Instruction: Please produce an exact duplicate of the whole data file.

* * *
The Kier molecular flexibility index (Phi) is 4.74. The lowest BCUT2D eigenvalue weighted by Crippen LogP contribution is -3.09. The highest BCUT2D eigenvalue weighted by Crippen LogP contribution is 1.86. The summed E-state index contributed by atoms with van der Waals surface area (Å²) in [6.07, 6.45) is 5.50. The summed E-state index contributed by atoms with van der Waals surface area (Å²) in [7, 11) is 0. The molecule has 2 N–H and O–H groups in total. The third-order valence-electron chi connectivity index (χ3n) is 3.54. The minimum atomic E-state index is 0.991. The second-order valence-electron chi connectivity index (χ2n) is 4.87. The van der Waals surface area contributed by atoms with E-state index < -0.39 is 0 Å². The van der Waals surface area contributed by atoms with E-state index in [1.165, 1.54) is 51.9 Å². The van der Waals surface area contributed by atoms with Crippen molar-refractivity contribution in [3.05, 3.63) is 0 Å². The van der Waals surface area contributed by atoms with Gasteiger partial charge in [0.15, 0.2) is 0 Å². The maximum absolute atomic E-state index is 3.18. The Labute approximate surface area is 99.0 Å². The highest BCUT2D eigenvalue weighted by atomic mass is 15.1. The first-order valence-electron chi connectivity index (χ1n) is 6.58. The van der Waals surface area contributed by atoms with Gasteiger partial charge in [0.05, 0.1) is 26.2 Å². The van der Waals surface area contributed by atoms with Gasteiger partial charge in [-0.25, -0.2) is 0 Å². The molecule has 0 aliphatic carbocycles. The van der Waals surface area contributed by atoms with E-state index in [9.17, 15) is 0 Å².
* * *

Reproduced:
The Kier molecular flexibility index (Phi) is 4.74. The lowest BCUT2D eigenvalue weighted by Crippen LogP contribution is -3.09. The highest BCUT2D eigenvalue weighted by Crippen LogP contribution is 1.86. The summed E-state index contributed by atoms with van der Waals surface area (Å²) in [6.07, 6.45) is 5.50. The summed E-state index contributed by atoms with van der Waals surface area (Å²) in [7, 11) is 0. The molecule has 2 N–H and O–H groups in total. The third-order valence-electron chi connectivity index (χ3n) is 3.54. The minimum atomic E-state index is 0.991. The second-order valence-electron chi connectivity index (χ2n) is 4.87. The van der Waals surface area contributed by atoms with E-state index < -0.39 is 0 Å². The van der Waals surface area contributed by atoms with E-state index in [1.165, 1.54) is 51.9 Å². The van der Waals surface area contributed by atoms with Crippen molar-refractivity contribution in [3.05, 3.63) is 0 Å². The van der Waals surface area contributed by atoms with Gasteiger partial charge in [0.15, 0.2) is 0 Å². The maximum absolute atomic E-state index is 3.18. The Labute approximate surface area is 99.0 Å². The highest BCUT2D eigenvalue weighted by atomic mass is 15.1. The first-order valence-electron chi connectivity index (χ1n) is 6.58. The van der Waals surface area contributed by atoms with Gasteiger partial charge in [0.05, 0.1) is 26.2 Å². The van der Waals surface area contributed by atoms with Gasteiger partial charge in [-0.25, -0.2) is 0 Å². The molecule has 0 aliphatic carbocycles. The van der Waals surface area contributed by atoms with E-state index in [9.17, 15) is 0 Å².